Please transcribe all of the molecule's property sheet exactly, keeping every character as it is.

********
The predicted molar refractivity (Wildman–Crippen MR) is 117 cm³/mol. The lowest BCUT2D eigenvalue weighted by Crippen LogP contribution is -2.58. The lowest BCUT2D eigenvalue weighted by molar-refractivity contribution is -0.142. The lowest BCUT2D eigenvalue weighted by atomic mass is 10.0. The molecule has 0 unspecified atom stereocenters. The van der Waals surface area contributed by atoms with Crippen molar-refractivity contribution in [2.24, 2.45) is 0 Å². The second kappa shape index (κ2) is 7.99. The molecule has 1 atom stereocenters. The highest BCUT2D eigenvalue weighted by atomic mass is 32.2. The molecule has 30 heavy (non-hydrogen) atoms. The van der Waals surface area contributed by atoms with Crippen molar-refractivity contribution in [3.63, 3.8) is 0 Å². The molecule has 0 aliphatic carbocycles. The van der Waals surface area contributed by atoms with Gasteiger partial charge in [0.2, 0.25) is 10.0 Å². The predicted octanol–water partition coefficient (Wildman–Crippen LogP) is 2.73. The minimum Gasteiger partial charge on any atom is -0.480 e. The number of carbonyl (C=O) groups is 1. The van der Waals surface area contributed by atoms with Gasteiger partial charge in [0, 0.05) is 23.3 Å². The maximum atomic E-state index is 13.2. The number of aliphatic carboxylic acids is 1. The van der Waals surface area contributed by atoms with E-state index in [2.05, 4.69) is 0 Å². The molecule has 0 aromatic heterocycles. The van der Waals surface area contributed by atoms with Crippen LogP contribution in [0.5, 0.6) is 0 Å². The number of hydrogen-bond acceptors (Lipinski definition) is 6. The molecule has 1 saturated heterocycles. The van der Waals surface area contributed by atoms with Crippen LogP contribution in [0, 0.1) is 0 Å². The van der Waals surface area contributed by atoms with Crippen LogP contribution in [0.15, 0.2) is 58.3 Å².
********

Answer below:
The predicted molar refractivity (Wildman–Crippen MR) is 117 cm³/mol. The lowest BCUT2D eigenvalue weighted by Crippen LogP contribution is -2.58. The lowest BCUT2D eigenvalue weighted by molar-refractivity contribution is -0.142. The lowest BCUT2D eigenvalue weighted by atomic mass is 10.0. The molecule has 0 unspecified atom stereocenters. The van der Waals surface area contributed by atoms with Crippen molar-refractivity contribution in [2.24, 2.45) is 0 Å². The second kappa shape index (κ2) is 7.99. The molecule has 1 atom stereocenters. The highest BCUT2D eigenvalue weighted by atomic mass is 32.2. The molecule has 30 heavy (non-hydrogen) atoms. The van der Waals surface area contributed by atoms with Crippen molar-refractivity contribution in [3.63, 3.8) is 0 Å². The molecule has 0 aliphatic carbocycles. The van der Waals surface area contributed by atoms with Gasteiger partial charge in [0.2, 0.25) is 10.0 Å². The predicted octanol–water partition coefficient (Wildman–Crippen LogP) is 2.73. The minimum Gasteiger partial charge on any atom is -0.480 e. The number of carbonyl (C=O) groups is 1. The van der Waals surface area contributed by atoms with Gasteiger partial charge in [0, 0.05) is 23.3 Å². The maximum atomic E-state index is 13.2. The number of aliphatic carboxylic acids is 1. The van der Waals surface area contributed by atoms with E-state index in [2.05, 4.69) is 0 Å². The molecule has 0 aromatic heterocycles. The van der Waals surface area contributed by atoms with Crippen LogP contribution in [0.5, 0.6) is 0 Å². The number of hydrogen-bond acceptors (Lipinski definition) is 6. The molecule has 1 saturated heterocycles. The van der Waals surface area contributed by atoms with Crippen LogP contribution in [0, 0.1) is 0 Å². The van der Waals surface area contributed by atoms with Crippen LogP contribution in [0.15, 0.2) is 58.3 Å².